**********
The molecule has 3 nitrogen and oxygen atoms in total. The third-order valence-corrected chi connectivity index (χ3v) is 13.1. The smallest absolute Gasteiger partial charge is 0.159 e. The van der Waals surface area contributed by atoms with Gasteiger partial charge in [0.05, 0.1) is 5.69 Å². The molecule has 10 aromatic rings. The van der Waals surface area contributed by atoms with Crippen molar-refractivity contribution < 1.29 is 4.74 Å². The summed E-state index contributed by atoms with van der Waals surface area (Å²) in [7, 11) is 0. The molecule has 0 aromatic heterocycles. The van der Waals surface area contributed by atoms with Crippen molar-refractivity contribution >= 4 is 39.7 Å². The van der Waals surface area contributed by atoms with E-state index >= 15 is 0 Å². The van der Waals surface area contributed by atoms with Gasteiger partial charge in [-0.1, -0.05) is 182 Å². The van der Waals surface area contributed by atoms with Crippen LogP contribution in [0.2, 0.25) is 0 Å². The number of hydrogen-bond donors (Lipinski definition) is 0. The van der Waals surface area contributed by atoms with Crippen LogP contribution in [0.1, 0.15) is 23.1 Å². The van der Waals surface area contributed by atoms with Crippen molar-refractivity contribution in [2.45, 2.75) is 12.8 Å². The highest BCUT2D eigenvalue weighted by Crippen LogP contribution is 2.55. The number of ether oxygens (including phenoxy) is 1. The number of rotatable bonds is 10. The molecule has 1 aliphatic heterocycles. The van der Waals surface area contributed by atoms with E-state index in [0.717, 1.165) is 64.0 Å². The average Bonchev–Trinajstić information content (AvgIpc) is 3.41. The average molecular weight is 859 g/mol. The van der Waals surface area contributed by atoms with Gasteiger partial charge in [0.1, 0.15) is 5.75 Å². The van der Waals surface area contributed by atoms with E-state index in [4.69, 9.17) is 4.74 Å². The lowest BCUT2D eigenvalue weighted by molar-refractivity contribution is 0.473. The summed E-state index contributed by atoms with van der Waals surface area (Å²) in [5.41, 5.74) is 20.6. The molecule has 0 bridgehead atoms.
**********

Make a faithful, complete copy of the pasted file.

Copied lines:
The molecule has 3 nitrogen and oxygen atoms in total. The third-order valence-corrected chi connectivity index (χ3v) is 13.1. The smallest absolute Gasteiger partial charge is 0.159 e. The van der Waals surface area contributed by atoms with Gasteiger partial charge in [0.05, 0.1) is 5.69 Å². The molecule has 10 aromatic rings. The van der Waals surface area contributed by atoms with Crippen molar-refractivity contribution < 1.29 is 4.74 Å². The summed E-state index contributed by atoms with van der Waals surface area (Å²) in [7, 11) is 0. The molecule has 0 aromatic heterocycles. The van der Waals surface area contributed by atoms with Crippen molar-refractivity contribution >= 4 is 39.7 Å². The van der Waals surface area contributed by atoms with E-state index >= 15 is 0 Å². The van der Waals surface area contributed by atoms with Gasteiger partial charge in [-0.1, -0.05) is 182 Å². The van der Waals surface area contributed by atoms with Crippen LogP contribution in [0.2, 0.25) is 0 Å². The number of hydrogen-bond donors (Lipinski definition) is 0. The van der Waals surface area contributed by atoms with Crippen LogP contribution in [0.1, 0.15) is 23.1 Å². The van der Waals surface area contributed by atoms with Crippen molar-refractivity contribution in [2.45, 2.75) is 12.8 Å². The highest BCUT2D eigenvalue weighted by Crippen LogP contribution is 2.55. The number of ether oxygens (including phenoxy) is 1. The number of rotatable bonds is 10. The molecule has 1 aliphatic heterocycles. The van der Waals surface area contributed by atoms with E-state index in [0.717, 1.165) is 64.0 Å². The average Bonchev–Trinajstić information content (AvgIpc) is 3.41. The average molecular weight is 859 g/mol. The van der Waals surface area contributed by atoms with Gasteiger partial charge in [0.1, 0.15) is 5.75 Å². The van der Waals surface area contributed by atoms with E-state index in [4.69, 9.17) is 4.74 Å². The lowest BCUT2D eigenvalue weighted by molar-refractivity contribution is 0.473. The summed E-state index contributed by atoms with van der Waals surface area (Å²) in [5.41, 5.74) is 20.6. The molecule has 0 bridgehead atoms.